A CLEAR, working system – with specific procedures and dedicated staff personnel – triggers quick, correct, and complete action by some government agencies on access to information requests. But the absence of such a system in most other agencies, as well as the lack of fully defined rules and procedures that all agencies must observe in responding to requests, remain barriers to access.
WITH power, function and duty, among others, to “determine the causes of inefficiency, red tape, mismanagement, fraud, and corruption in the Government and make recommendations for their elimination and the observance of high standards of ethics and efficiency,” the Office of the Ombudsman is fairly expected to be the exemplar in all its transactions involving public funds.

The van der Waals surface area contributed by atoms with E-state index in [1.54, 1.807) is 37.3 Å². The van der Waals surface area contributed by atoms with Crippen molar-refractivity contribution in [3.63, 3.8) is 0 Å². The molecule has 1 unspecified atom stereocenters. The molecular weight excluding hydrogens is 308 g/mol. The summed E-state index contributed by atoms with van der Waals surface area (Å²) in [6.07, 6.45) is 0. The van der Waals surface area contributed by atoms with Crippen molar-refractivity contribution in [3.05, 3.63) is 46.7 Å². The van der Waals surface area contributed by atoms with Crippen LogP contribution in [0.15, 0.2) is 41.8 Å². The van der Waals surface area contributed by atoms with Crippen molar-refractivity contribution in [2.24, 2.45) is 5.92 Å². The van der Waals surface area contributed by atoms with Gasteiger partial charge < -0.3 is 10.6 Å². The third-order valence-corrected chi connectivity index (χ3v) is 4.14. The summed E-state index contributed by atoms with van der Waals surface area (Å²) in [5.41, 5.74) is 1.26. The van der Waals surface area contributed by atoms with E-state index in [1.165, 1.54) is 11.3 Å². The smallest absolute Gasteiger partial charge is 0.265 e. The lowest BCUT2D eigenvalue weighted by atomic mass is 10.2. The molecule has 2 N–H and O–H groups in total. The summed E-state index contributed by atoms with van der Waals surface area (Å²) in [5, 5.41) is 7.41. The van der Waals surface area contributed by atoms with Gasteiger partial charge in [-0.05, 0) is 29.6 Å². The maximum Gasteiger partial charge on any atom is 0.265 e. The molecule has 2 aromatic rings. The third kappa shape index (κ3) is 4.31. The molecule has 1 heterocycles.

FOUR anti-graft czars and 22 years since its birth on Nov. 17, 1989, the Office of the Ombudsman of the Philippines has failed to strike fear in the hearts of crooks, or summon full respect from the people it is supposed to protect against crooks.
AS FORMER Ombudsman Simeon Marcelo tells it, he had implemented the tight security system at the Office because he had found out that some lawyers who used to work there were involved in ‘fixing’ cases. They would even meet up at the Office’s Quezon City headquarters to do their dirty deeds, he recounts.